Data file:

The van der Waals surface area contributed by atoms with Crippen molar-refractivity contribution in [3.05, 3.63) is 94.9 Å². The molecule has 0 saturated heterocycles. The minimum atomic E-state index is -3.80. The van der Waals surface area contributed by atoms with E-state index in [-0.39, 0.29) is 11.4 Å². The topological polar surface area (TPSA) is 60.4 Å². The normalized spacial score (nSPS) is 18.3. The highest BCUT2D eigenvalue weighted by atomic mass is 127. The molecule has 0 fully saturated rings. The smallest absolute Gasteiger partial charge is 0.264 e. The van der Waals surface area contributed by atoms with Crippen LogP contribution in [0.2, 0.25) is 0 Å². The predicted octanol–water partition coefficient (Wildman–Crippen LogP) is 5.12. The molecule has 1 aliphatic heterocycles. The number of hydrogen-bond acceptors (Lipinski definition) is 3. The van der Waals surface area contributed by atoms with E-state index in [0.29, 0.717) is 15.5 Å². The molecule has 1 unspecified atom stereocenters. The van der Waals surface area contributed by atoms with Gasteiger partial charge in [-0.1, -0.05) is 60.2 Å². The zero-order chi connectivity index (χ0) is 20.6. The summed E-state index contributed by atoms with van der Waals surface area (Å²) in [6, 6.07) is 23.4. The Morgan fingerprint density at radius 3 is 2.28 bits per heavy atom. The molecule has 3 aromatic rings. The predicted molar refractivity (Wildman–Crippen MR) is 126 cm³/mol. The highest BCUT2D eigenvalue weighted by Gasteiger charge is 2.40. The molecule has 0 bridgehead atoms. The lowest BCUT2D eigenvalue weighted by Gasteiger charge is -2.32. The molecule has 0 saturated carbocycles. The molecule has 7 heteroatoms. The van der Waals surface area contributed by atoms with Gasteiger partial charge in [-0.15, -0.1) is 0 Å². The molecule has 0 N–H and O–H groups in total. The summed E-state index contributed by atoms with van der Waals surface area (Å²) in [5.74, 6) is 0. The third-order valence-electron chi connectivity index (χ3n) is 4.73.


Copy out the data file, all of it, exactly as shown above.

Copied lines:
The van der Waals surface area contributed by atoms with Crippen molar-refractivity contribution in [3.05, 3.63) is 94.9 Å². The molecule has 0 saturated heterocycles. The minimum atomic E-state index is -3.80. The van der Waals surface area contributed by atoms with E-state index in [-0.39, 0.29) is 11.4 Å². The topological polar surface area (TPSA) is 60.4 Å². The normalized spacial score (nSPS) is 18.3. The highest BCUT2D eigenvalue weighted by atomic mass is 127. The molecule has 0 fully saturated rings. The smallest absolute Gasteiger partial charge is 0.264 e. The van der Waals surface area contributed by atoms with Crippen LogP contribution in [0.2, 0.25) is 0 Å². The predicted octanol–water partition coefficient (Wildman–Crippen LogP) is 5.12. The molecule has 1 aliphatic heterocycles. The number of hydrogen-bond acceptors (Lipinski definition) is 3. The van der Waals surface area contributed by atoms with E-state index in [0.29, 0.717) is 15.5 Å². The molecule has 1 unspecified atom stereocenters. The van der Waals surface area contributed by atoms with Gasteiger partial charge in [-0.1, -0.05) is 60.2 Å². The zero-order chi connectivity index (χ0) is 20.6. The summed E-state index contributed by atoms with van der Waals surface area (Å²) in [6, 6.07) is 23.4. The Morgan fingerprint density at radius 3 is 2.28 bits per heavy atom. The molecule has 3 aromatic rings. The predicted molar refractivity (Wildman–Crippen MR) is 126 cm³/mol. The highest BCUT2D eigenvalue weighted by Gasteiger charge is 2.40. The molecule has 0 bridgehead atoms. The lowest BCUT2D eigenvalue weighted by Gasteiger charge is -2.32. The molecule has 0 saturated carbocycles. The molecule has 7 heteroatoms. The van der Waals surface area contributed by atoms with Gasteiger partial charge in [-0.15, -0.1) is 0 Å². The molecule has 0 N–H and O–H groups in total. The summed E-state index contributed by atoms with van der Waals surface area (Å²) in [5.74, 6) is 0. The third-order valence-electron chi connectivity index (χ3n) is 4.73.